This 969 ton, 214′ ft long, Iron steamship, w as built by S P Austin & Co, Sunderland in 1879. She was predominantly a collier but in February 1881 was bound for Newcastle from Adelaide with a cargo of Brandy, wine and flour. She was wrecked when she struck the north western side of Beware Reef. The “Ridge Park” remained on the reef for a month until a series of gales washed the wreck into deeper water.
The widely scattered remains of the SS “Ridge Park” include the bow structure, winch, a squashed boiler, the engine, propeller and broken hull plating.
Wreck of the S.S. “Auckland”
This 212.8 ft long iron steamship of 698 tons was built in Newcastle U.K. in 1863. She was wrecked in foggy weather on Beware Reef in 1871. She was on her first trip after an extensive refit and had dodgy compasses. The vessel was extensively salvaged as it lay on the reef for some time.
The S.S. “Auckland” has now collapsed. Remaining features include iron hull plating, beams, decking, a unique Australian-made engine, propeller and rudder post. The bow section lies on its port side. A memorial plinth lies on the sea floor between the engine and bow section. The S.S. “Auckland” is a protected historic shipwreck.
Wreck of the S.S. “Blackbird”
38 43’45″S 146 4l’ 45″E
Drawing by G.Hewitt
The SS Blackbird was built in 1863. She was an iron steamship of 665 gross tons and was 196.4 feet long. When she was lost near Port Albert in June 1878 with a cargo of 800 tons of coal. The Captain mistook the Latrobe Island Light inside Port Albert Entrance, for the light on Wilson’s Promontory. Blackbird went aground and then got off, but totally confused, the captain then put her on the beach at Clonmel Island. The wreck of the Blackbird lies some 300 to 400 metres from the southern shore of Clonmel Island in shallow water. The remains of the boiler steam dome is just awash at low tide, parallel to the shore-line with the bow to the north east. The Blackbird wreck-site is often subject to poor visibility, strong surge and a current running parallel to the shore. Access to the site is severely restricted by weather and sea conditions, The site is exposed to weather from south to east.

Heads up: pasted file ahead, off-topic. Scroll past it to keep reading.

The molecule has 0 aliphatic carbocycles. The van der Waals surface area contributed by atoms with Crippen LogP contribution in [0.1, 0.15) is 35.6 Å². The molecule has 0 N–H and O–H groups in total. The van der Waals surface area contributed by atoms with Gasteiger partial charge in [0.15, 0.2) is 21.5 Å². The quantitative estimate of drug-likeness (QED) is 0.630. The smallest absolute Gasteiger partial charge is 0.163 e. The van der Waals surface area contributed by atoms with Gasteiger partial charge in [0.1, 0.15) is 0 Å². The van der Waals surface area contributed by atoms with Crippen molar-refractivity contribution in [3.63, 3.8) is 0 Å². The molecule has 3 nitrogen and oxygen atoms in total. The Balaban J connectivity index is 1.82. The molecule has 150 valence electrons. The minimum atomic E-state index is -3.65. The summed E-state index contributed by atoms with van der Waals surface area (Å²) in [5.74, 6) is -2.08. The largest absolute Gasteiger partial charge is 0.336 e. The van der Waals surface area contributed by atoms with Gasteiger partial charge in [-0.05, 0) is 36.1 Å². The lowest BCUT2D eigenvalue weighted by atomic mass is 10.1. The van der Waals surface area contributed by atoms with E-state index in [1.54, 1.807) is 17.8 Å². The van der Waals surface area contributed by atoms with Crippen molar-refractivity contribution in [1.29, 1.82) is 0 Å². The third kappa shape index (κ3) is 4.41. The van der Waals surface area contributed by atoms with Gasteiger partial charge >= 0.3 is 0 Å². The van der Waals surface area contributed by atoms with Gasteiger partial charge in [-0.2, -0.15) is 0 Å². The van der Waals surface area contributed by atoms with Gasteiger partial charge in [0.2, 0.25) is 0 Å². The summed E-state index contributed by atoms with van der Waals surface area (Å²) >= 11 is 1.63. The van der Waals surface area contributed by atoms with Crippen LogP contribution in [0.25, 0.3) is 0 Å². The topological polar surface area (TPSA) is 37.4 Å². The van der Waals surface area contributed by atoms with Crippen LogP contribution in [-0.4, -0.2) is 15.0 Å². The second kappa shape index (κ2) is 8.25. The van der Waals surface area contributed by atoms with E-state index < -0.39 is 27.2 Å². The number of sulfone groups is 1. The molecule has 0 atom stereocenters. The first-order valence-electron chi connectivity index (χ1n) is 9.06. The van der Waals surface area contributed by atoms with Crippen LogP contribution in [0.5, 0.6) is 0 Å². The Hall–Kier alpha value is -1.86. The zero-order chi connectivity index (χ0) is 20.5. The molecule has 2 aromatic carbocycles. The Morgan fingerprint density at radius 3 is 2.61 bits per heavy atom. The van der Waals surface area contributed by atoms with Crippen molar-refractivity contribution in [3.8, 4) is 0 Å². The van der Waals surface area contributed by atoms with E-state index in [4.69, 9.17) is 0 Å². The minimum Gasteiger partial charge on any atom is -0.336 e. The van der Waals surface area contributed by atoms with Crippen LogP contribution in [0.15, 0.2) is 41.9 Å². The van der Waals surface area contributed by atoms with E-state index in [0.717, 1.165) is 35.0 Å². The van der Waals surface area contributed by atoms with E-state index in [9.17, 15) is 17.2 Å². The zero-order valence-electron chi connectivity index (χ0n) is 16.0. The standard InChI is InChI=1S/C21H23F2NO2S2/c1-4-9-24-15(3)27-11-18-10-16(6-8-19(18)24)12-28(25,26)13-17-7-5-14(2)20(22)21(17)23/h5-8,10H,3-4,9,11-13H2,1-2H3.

Wreck of the S.S. “Clonmel”
This roughly made and early steamer was built in 1836 in Birkenhead. She ran aground on the spit at night in 1841. This wreck lies mostly buried in the eastern sand bars outside the mouth of Port Albert. Its boiler is exposed at low water. This small wreck of an early paddle steamer is very fragile and historically important, so take a quick look and otherwise leave it alone. The site is affected by currents and big swells and can only be dived at slack water on very calm days. It also suffers from poor visibility. She is Australia’s earliest steamer wreck. Port Albert has one of the most difficult and dangerous estuarine entrances on the S.E. coast. The sand bars constantly shift and local knowledge is essential for safe navigation.